AACM LogoSince 1965 Chicago’s Association for the Advancement of Creative Musicians (AACM) has been instrumental in the continuation of the tradition of creating original music with an influence that extends across the globe. In this respect, the AACM is preparing for a worldwide celebration of musical presentations, installations, exhibitions and more as the organization reaches a half century in 2015. This year long celebration will honor, reflect and advance the organization’s contributions to the world's musical landscape.
Canadian Musicians Overseas
Montreal-based double bassist Aaron Lumley reports, “I am spending the winter and part of the spring in Europe: Amsterdam, Berlin, London, Hamburg. I am over here to study double bass and improvisation with three distinctly individual masters of the instrument—Wilbert de Joode, John Eckhardt and John Edwards—as well as to meet and make music with other improvisers in Europe.” Aaron’s European sojourn has been made possible by the Canada Council’s Grants to Professional Musicians program, which in recent years has also allowed improvisers such as David Braid, Josh Zubot, Tony Wilson, Dylan van der Schyff, Marilyn Lerner, Rainer Wiens, Gordon Allen, Kyle Brenders, Lori Freedman, Mark Segger and Heather Segger, to compose, collaborate, research, or study in ways that aid their professional artistic development.
Photo of Aaron Lumley by Ron Gaskin
Aaron Lumley. (Photo by Ron Gaskin.)
Open Waters Festival (Halifax)
Open Waters Festival poster
On January 9 and 10 in Halifax, the Upstream Music Association presented the Open Waters Festival of New and Improvised Music, featuring two days of creative ensembles mixing experimental, jazz and classical genres from Atlantic Canada as well as visiting artists from Quebec, Newfoundland and New York City. Bookended by Symphony Nova Scotia concerts with world premieres by Montreal's Tim Brady and Halifax's Jerome Blais, the festival was staged at the Dalhousie Arts Centre and the Atlantica Hotel. Featured were prepared pianist Tim Crofts, Norm Adams and Ellen Waterman (IICSI Memorial) in duo, the Subscription Opus duo of Chris Tonelli (IICSI Memorial) and Mack Furlong (interpreting the mail art scores of Jude Weirmeir), Steven Naylor and Jeff Reilly, the quartet Night Coast Music, the Dalhousie New Music Workshop, bassist Lukas Pearse, the Les Mécaniques de Nuit duo featuring James Southcott violin and Howard Beye viola, Joe McPhee as a special guest with the ensemble Free Delivery (Rick Waychesko, Dave Burton, Danny Martin and Paul Cram), duo Not the Music with Philippe Lauzier and Éric Normand, and Jamie Gatti’s Riot Squad with Chris Mitchell, Rick Waychesko, Geordie Haley and David Burton. Saturday afternoon featured an Improvisation Talk Back workshop, presented as a joint initiative of Upstream Music, the Guelph Jazz Festival and IICSI.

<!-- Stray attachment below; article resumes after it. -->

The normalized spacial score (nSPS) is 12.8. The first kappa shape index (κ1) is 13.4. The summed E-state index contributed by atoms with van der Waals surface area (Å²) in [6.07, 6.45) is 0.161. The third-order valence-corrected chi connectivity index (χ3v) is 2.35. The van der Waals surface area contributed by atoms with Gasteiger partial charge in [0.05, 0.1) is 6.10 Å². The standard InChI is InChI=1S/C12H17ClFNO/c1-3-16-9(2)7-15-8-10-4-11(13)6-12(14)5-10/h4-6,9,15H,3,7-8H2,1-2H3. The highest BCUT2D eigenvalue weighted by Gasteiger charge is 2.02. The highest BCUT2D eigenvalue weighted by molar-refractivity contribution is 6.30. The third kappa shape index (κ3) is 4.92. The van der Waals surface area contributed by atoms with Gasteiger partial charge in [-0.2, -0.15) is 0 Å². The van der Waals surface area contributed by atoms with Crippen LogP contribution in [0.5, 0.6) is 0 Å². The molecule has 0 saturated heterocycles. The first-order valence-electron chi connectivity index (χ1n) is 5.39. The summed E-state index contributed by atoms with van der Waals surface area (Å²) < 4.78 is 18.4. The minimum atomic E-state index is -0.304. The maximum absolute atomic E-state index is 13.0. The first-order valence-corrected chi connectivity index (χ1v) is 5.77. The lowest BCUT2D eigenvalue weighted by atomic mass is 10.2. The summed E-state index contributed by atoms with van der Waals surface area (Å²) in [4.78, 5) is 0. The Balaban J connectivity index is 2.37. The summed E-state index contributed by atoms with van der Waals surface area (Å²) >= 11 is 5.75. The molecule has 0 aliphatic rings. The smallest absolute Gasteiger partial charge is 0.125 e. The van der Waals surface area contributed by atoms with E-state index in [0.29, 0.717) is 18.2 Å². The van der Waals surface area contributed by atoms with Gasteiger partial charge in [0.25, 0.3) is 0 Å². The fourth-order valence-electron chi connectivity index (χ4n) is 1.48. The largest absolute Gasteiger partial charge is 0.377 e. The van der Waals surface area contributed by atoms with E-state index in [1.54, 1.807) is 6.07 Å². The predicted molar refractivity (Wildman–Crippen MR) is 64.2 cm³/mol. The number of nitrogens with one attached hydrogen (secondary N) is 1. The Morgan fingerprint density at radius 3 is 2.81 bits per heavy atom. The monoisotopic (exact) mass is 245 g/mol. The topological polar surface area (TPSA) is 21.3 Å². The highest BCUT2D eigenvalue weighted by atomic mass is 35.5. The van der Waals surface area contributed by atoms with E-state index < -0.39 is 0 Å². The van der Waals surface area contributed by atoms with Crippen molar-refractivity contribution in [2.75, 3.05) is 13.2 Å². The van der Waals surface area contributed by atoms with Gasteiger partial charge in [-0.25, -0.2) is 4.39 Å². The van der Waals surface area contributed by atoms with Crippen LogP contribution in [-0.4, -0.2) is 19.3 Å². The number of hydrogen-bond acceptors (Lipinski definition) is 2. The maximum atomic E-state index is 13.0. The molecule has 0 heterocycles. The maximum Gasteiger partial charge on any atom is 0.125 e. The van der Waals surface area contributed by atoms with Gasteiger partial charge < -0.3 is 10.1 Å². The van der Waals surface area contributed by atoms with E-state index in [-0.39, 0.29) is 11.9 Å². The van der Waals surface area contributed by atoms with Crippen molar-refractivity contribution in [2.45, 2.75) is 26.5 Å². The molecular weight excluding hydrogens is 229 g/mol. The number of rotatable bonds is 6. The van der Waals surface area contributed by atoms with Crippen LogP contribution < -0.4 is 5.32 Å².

Artist of the Month: Adolphe Sax (1814-1894)
Image of Adolphe Sax on Belgian Money
Before last year completely fades from our overloaded memories, we should note that 2014 marked the 200th birthday of Antoine-Joseph "Adolphe" Sax. Adolphe Sax was a Belgian musical instrument maker and designer whose experiments with brass and reed instruments still resound throughout the musical world, notably with his most famous invention, the saxophone.

Sax wanted to design an instrument that would fill the tonal area between the loudness of brass instruments and the facility of the quieter reeds and double reeds. In 1846 he filed his first patents for the saxophone. As the instrument became better known, it was widely used in military bands, and after World War I creative African American musicians began finding ways to extend the saxophone’s use into a new area of music that began to be called jazz.

Jazz musicians transformed the sound of the saxophone. As poet ted joans wrote about the groundbreaking tenor saxophonist Coleman Hawkins, nicknamed “Bean”:

"What tremors ran through Adolphe Sax
The day Bean grabbed his ax?"
Quote of the Month

One of the problems with collective improvisation, as far as I’m concerned, is that people who use anarchy or collective improvisation will interpret that to mean, “Now I can kill you”; and I’m saying, wait a minute! OK, it’s true that in a free-thought zone, you can think of anything you want to think, but that was not the optimum state of what I had in mind when I said, let’s have freedom. I thought any transformational understanding of so-called freedom would imply that you would be free to find those disciplines that suited you, free to understand your own value systems; but not that you would just freak out because “the teacher’s not there.” The teacher is still there!

--Anthony Braxton, 1985.

Qtd. in Graham Lock, Forces in Motion: Anthony Braxton and the Meta-Reality of Creative Music (London: Quartet Books, 1988), 240.
Photo of Anthony Braxton
Improv Notes

Improv Notes was initially distributed in 2008 as a quarterly newsletter. From June 2011 until Sept. 2014 Improv Notes was assembled, written, and distributed on a monthly basis by Paul Watkins. As of October 2014 Improv Notes is edited and written by PhD candidate David Lee and assembled by administrative assistant Rachel Collins. If you have anything improvisation related that you would like included in the newsletter, please email Rachel at

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Listening itself, an improvisative act engaged in by everyone, announces a practice of active engagement with the world, where we sift, interpret, store and forget, in parallel with action and fundamentally articulated with it ("Mobilitas Animi" 113).

– George E. Lewis